It’s wintertime; my house is cold. The first snow of the season has just begun and my callused hands are trembling. Unaware, we had let our oil supply run out, and so now our heat is temporarily disabled. Our fireplace-inset woodstove is mysteriously defective. Four people have just recently moved into a house together to start a 10 month long professional circus training program; we are tired, sore, and desperate for a source of heat. We look to the left of the fireplace at the slightly ornate free-standing log holder. Upon it, no wood is placed but instead are two-dozen juggling clubs. No typical source of heat in sight, I begin to consider the unthinkable. But I cannot… I live with jugglers.
Let’s step back for a second. My name is T, I am an aerial circus artist. While I’ve known how to juggle 3 balls and 3 clubs since I was a wee lad, I’ve never taken that skillset anywhere. I’ve been training aerials for almost 6 years now, and that is what I make my career by doing. I got accepted to the New England Center for Circus Arts’ Professional Track Training Program along with 16 others. I met my roommates Teddy and Jeremy at the live auditions, and Thom at the auditions for a different circus school the day before. Jeremy and Thom apparently knew each other quite well, and Teddy and I (both aerialists) clicked instantly. We all decided to rent a house together during our 10-month stay here in Vermont.
The first week of our new living arrangement demanded the most adaptation for all of us. We had to figure out what groceries to get as a “family”, who would put which utilities in their name, in which rooms juggling was not allowed… wait what?! As if you could NOT juggle somewhere! Teddy and I soon learned that the mentality of a juggler is just as driving as the mentality of an aerialist. When I walk into a new space—no matter where I am, or what I’m supposed to be doing—my first thought is to look at the ceilings and see if there are any structures off of which an aerial apparatus could be rigged. I always have my mind tuned into hanging off of things and interesting structures to play on. Equally to the jugglers mind, if he/she is holding an object, they must manipulate it, throw it, spin it, pass it, bop it, wiggle it, and understand all of its physical movement qualities and propensities. It can be difficult sometimes; especially if the object is a jingling key ring or an apple you were hoping to eat.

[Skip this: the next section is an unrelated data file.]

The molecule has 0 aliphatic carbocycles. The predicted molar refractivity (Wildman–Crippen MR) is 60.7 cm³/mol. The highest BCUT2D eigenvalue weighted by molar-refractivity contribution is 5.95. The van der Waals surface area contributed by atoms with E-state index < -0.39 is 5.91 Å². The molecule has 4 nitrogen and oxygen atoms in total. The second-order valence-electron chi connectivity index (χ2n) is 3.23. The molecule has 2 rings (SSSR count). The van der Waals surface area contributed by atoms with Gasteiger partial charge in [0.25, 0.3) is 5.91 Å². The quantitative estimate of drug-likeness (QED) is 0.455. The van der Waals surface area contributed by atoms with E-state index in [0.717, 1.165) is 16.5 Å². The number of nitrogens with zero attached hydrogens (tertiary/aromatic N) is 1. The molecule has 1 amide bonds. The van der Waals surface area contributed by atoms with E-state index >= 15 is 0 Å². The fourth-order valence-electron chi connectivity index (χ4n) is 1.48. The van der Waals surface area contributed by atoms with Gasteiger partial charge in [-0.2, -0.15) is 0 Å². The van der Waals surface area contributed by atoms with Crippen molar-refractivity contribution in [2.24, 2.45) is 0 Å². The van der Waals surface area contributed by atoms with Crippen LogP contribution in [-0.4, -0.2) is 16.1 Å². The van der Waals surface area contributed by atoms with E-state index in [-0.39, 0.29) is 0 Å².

At first, I also found it somewhat alienating when part of the conversation became bilingual. I’m talking about, of course, English and Siteswap. Once the conversation drifted from nouns like “mailbox” and “trapeze”, to “flats with a 441” or “423 with the 4s as lazies, the 3s around the neck, and underarm 2s” we non-jugglers began to feel somewhat left out. In retaliation, Teddy (our resident female) and I might make some joke about how she’s “the first girl to be seen coming out of a shower by a juggler.” After some more confusing conversation, and a few more juggler-prejudice jokes, we all decided we would make our house a safe space for jugglers. We didn’t want to live in a home torn by whether you chose a life off the ground or one where you toss things up in the air. We wanted to care for each other and support one another under the metric tons of stress, and physical exhaustion induced by our professional training program. We wanted to come home to a place where jugglers felt free to throw and aerialists felt free to hang. Our home life improved.